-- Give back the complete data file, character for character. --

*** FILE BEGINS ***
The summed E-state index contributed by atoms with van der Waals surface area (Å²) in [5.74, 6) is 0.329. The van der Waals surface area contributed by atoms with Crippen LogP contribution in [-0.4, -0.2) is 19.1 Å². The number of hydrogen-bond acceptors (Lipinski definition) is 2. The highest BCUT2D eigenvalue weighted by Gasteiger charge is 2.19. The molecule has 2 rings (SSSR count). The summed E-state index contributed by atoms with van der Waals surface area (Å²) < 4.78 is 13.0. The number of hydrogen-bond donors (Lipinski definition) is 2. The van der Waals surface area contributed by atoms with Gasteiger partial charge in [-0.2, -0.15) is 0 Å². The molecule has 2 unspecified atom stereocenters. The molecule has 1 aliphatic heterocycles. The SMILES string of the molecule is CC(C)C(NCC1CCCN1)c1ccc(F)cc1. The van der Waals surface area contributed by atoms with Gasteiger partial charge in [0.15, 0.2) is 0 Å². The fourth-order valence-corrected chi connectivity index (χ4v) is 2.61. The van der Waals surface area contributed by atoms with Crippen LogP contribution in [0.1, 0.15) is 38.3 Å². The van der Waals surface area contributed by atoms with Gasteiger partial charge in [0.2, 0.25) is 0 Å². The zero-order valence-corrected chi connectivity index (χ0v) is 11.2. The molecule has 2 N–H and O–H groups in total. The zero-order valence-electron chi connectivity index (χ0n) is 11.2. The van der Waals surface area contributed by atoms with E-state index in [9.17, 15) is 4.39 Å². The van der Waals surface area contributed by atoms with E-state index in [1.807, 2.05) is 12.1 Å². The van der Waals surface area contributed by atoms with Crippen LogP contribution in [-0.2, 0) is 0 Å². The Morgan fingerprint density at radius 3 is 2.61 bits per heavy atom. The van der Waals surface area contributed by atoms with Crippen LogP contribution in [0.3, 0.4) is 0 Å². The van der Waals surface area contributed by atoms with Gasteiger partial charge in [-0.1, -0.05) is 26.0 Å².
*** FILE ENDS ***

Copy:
The summed E-state index contributed by atoms with van der Waals surface area (Å²) in [5.74, 6) is 0.329. The van der Waals surface area contributed by atoms with Crippen LogP contribution in [-0.4, -0.2) is 19.1 Å². The number of hydrogen-bond acceptors (Lipinski definition) is 2. The highest BCUT2D eigenvalue weighted by Gasteiger charge is 2.19. The molecule has 2 rings (SSSR count). The summed E-state index contributed by atoms with van der Waals surface area (Å²) < 4.78 is 13.0. The number of hydrogen-bond donors (Lipinski definition) is 2. The van der Waals surface area contributed by atoms with Gasteiger partial charge in [-0.2, -0.15) is 0 Å². The molecule has 2 unspecified atom stereocenters. The molecule has 1 aliphatic heterocycles. The SMILES string of the molecule is CC(C)C(NCC1CCCN1)c1ccc(F)cc1. The van der Waals surface area contributed by atoms with Gasteiger partial charge in [0.15, 0.2) is 0 Å². The fourth-order valence-corrected chi connectivity index (χ4v) is 2.61. The van der Waals surface area contributed by atoms with Crippen LogP contribution in [0.1, 0.15) is 38.3 Å². The van der Waals surface area contributed by atoms with Gasteiger partial charge in [0.2, 0.25) is 0 Å². The zero-order valence-corrected chi connectivity index (χ0v) is 11.2. The molecule has 2 N–H and O–H groups in total. The zero-order valence-electron chi connectivity index (χ0n) is 11.2. The van der Waals surface area contributed by atoms with E-state index in [9.17, 15) is 4.39 Å². The van der Waals surface area contributed by atoms with E-state index in [1.807, 2.05) is 12.1 Å². The van der Waals surface area contributed by atoms with Crippen LogP contribution in [-0.2, 0) is 0 Å². The Morgan fingerprint density at radius 3 is 2.61 bits per heavy atom. The van der Waals surface area contributed by atoms with Crippen LogP contribution in [0.3, 0.4) is 0 Å². The van der Waals surface area contributed by atoms with Gasteiger partial charge in [-0.1, -0.05) is 26.0 Å².